B.C. mom pens kids’ book to help children understand COVID-19

‘Rock Monsters’ help teach kids about coronavirus.
A Vancouver mom has written a kids book about the COVID-19 crisis, and now colourful 'rock monsters' are popping up all over. Nadia Stewart reports.

How do you keep your kids occupied while teaching them about COVID-19 without scaring them?

It’s a tricky question, and one that’s made an author out of Vancouver mother of two Amanda Marshall.

READ MORE: How to talk to kids about the novel coronavirus without scaring them

Marshall has written a free children’s book called Rock Monsters, aimed at helping to explain the recent big changes in the world to kids, while creating an activity for them.

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The story describes a kaleidoscope of different-coloured “rock monsters,” each of whom represents a different message during COVID-19.

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“Different monsters have different meanings. Green monsters remind us to keep our bodies healthy and strong,” she explained. “Red monsters remind us to wash our hands.”

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Other monsters help kids remember to stay positive, to think of health-care workers and to be good for their parents.

READ MORE: Home for coronavirus: What to do with your kids during the outbreak

Marshall got the idea after taking her three-year-old daughter out to collect and paint rocks recently.

She posted the ensuing “rock monsters” to Instagram, and was overwhelmed with the response. That got her thinking about how the project could have a bigger impact.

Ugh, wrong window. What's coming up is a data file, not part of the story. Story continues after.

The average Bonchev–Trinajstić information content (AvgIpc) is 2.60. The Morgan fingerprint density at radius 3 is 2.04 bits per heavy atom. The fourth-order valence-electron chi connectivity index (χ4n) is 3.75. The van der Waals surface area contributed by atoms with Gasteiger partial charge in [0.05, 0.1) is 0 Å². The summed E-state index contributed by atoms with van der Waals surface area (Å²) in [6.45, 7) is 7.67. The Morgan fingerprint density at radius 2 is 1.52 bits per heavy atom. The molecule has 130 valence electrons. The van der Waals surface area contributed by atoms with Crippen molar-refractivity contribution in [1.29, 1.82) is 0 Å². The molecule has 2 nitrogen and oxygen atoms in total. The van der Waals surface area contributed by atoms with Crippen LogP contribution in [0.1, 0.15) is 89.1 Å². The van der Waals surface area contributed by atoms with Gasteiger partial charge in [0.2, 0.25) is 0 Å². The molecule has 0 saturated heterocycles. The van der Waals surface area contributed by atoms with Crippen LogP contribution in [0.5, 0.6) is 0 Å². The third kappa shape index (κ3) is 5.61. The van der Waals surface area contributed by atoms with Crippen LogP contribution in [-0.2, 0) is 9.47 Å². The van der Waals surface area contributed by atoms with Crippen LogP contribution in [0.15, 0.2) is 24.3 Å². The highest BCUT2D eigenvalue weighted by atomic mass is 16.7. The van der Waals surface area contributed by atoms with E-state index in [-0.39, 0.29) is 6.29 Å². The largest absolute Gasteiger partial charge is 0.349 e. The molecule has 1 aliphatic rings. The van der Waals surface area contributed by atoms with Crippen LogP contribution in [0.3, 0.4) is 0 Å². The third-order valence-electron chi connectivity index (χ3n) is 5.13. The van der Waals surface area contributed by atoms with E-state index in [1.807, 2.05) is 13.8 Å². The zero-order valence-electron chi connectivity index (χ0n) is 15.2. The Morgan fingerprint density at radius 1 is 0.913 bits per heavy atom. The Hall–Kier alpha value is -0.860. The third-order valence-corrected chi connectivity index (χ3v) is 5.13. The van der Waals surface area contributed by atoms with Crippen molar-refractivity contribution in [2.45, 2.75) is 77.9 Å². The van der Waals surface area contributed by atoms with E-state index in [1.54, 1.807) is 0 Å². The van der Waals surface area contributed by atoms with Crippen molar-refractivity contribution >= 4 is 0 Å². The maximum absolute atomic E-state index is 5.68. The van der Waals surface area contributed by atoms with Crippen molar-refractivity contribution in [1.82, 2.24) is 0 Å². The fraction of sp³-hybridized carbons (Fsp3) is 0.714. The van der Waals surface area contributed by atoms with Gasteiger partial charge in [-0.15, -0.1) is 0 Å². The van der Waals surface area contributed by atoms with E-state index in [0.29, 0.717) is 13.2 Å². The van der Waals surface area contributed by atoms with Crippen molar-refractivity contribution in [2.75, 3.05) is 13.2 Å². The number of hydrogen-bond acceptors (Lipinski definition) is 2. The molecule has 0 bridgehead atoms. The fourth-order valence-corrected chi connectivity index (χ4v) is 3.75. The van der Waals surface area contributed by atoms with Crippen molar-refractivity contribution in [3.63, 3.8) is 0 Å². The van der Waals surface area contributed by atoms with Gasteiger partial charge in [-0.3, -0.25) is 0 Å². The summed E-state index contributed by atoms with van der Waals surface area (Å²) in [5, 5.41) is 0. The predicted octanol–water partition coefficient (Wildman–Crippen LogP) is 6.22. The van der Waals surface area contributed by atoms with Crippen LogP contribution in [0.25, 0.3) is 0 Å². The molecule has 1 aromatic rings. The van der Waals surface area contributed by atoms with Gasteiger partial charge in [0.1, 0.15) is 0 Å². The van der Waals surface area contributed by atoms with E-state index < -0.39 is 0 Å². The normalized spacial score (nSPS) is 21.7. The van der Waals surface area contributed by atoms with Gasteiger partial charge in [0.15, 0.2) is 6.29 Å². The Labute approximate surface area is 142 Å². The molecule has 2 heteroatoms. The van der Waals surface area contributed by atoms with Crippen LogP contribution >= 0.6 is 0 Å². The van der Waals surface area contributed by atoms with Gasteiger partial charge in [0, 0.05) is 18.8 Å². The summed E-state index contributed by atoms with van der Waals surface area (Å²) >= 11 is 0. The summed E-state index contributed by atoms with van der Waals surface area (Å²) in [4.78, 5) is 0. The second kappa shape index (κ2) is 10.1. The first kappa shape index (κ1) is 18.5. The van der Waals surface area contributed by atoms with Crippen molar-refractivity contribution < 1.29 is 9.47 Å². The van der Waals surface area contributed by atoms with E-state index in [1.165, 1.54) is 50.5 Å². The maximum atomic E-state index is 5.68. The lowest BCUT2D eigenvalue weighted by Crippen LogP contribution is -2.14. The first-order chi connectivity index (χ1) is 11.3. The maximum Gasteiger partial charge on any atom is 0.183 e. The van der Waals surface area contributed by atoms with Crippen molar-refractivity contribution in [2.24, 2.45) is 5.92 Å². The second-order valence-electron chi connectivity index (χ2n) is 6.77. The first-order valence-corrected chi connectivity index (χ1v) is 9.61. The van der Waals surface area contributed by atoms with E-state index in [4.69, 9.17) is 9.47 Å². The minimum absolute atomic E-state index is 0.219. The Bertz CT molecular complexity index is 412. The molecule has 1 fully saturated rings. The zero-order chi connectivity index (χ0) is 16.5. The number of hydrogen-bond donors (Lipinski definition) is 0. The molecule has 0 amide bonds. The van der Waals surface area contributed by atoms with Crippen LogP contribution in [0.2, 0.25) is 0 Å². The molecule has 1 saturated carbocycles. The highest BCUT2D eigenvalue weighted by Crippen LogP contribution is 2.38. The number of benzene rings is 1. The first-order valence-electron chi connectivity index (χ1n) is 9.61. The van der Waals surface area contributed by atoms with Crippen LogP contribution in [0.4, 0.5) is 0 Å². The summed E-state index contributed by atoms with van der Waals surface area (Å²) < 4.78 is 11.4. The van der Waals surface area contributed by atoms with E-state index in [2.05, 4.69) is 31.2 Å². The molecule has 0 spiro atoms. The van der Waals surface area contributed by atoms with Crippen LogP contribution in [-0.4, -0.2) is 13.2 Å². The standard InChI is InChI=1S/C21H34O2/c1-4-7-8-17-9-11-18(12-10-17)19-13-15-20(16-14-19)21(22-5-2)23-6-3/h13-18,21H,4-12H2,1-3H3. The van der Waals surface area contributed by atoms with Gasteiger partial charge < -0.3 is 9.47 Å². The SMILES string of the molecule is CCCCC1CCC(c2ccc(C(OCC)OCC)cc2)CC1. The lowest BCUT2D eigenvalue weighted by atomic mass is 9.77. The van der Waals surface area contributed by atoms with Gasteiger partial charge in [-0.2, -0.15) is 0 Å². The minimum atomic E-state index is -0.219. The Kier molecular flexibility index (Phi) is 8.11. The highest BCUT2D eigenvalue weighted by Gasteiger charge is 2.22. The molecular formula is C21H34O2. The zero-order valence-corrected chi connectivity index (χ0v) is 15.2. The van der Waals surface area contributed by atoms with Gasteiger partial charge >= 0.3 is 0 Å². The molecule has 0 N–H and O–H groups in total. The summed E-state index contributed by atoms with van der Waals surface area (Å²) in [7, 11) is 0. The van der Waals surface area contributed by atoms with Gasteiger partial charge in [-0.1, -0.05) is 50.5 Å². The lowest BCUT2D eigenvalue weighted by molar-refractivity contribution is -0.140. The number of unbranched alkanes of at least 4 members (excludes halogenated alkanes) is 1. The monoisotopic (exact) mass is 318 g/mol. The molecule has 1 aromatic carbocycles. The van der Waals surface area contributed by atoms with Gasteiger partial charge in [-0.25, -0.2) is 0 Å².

Marshall has dabbled in writing kids poetry for her children and nieces and nephews, but this is her first offering to the world at large.

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“I just stayed up one night after the kids went to bed, and it just came out,” she said.

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“It’s a fun project for kids, you find some rocks and you paint whatever monsters you want.”

Since putting the story up online for free and sharing it over social media, she said she’s been inundated with people’s rock monsters from around B.C. and the world.

She said the message has resonated with parents who, like her, have struggled to explain why their kids can’t visit with friends or go to school or the store.

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It’s also helped them feel connected to their nieghbours, who have started making rock monsters of their own.

“Being able to read the story to her and talk about what the different rock monsters mean, and then go out and see them helps [my daughter] understand other people are doing this, too. We’re not the only ones staying home,” she said.

“Even though we’re physically distant right now, we’re all still connected.”

-With files from Nadia Stewart